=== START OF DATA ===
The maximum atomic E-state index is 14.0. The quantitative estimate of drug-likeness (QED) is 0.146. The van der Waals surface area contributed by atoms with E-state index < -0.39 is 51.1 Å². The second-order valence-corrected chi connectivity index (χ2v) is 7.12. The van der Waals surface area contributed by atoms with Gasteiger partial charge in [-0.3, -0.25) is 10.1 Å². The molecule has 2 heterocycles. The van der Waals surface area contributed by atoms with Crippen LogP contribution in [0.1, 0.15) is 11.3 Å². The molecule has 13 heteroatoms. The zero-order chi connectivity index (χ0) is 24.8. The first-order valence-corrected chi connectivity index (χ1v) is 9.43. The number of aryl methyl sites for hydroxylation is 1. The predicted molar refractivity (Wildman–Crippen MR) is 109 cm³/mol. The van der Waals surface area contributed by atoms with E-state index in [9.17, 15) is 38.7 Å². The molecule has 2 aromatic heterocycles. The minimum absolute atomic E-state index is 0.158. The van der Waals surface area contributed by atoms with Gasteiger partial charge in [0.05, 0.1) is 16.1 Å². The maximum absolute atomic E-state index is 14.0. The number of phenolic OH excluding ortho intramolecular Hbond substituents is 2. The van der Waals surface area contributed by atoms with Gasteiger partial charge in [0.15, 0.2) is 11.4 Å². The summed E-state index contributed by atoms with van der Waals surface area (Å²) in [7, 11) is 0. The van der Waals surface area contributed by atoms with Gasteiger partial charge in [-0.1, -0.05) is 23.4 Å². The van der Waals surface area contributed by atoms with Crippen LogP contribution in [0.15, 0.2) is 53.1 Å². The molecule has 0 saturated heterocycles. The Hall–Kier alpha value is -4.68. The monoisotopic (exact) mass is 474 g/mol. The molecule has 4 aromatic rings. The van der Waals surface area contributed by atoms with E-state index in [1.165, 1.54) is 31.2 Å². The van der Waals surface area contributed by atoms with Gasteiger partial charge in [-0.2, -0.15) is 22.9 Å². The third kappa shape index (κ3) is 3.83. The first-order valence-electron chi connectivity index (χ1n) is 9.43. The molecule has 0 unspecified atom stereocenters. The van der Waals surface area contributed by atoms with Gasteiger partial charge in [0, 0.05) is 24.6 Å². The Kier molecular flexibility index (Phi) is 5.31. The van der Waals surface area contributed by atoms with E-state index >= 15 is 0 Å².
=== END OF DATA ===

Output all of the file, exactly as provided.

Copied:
The maximum atomic E-state index is 14.0. The quantitative estimate of drug-likeness (QED) is 0.146. The van der Waals surface area contributed by atoms with E-state index < -0.39 is 51.1 Å². The second-order valence-corrected chi connectivity index (χ2v) is 7.12. The van der Waals surface area contributed by atoms with Gasteiger partial charge in [-0.3, -0.25) is 10.1 Å². The molecule has 2 heterocycles. The van der Waals surface area contributed by atoms with Crippen LogP contribution in [0.1, 0.15) is 11.3 Å². The molecule has 13 heteroatoms. The zero-order chi connectivity index (χ0) is 24.8. The first-order valence-corrected chi connectivity index (χ1v) is 9.43. The number of aryl methyl sites for hydroxylation is 1. The predicted molar refractivity (Wildman–Crippen MR) is 109 cm³/mol. The van der Waals surface area contributed by atoms with E-state index in [9.17, 15) is 38.7 Å². The molecule has 2 aromatic heterocycles. The minimum absolute atomic E-state index is 0.158. The van der Waals surface area contributed by atoms with Gasteiger partial charge in [0.05, 0.1) is 16.1 Å². The maximum absolute atomic E-state index is 14.0. The number of phenolic OH excluding ortho intramolecular Hbond substituents is 2. The van der Waals surface area contributed by atoms with Gasteiger partial charge in [0.15, 0.2) is 11.4 Å². The summed E-state index contributed by atoms with van der Waals surface area (Å²) in [7, 11) is 0. The van der Waals surface area contributed by atoms with Gasteiger partial charge in [-0.1, -0.05) is 23.4 Å². The van der Waals surface area contributed by atoms with Crippen LogP contribution in [0.15, 0.2) is 53.1 Å². The molecule has 0 saturated heterocycles. The Hall–Kier alpha value is -4.68. The monoisotopic (exact) mass is 474 g/mol. The molecule has 4 aromatic rings. The van der Waals surface area contributed by atoms with E-state index in [1.165, 1.54) is 31.2 Å². The van der Waals surface area contributed by atoms with Gasteiger partial charge in [-0.2, -0.15) is 22.9 Å². The third kappa shape index (κ3) is 3.83. The first-order valence-electron chi connectivity index (χ1n) is 9.43. The molecule has 0 unspecified atom stereocenters. The van der Waals surface area contributed by atoms with Gasteiger partial charge in [0, 0.05) is 24.6 Å². The Kier molecular flexibility index (Phi) is 5.31. The van der Waals surface area contributed by atoms with E-state index >= 15 is 0 Å².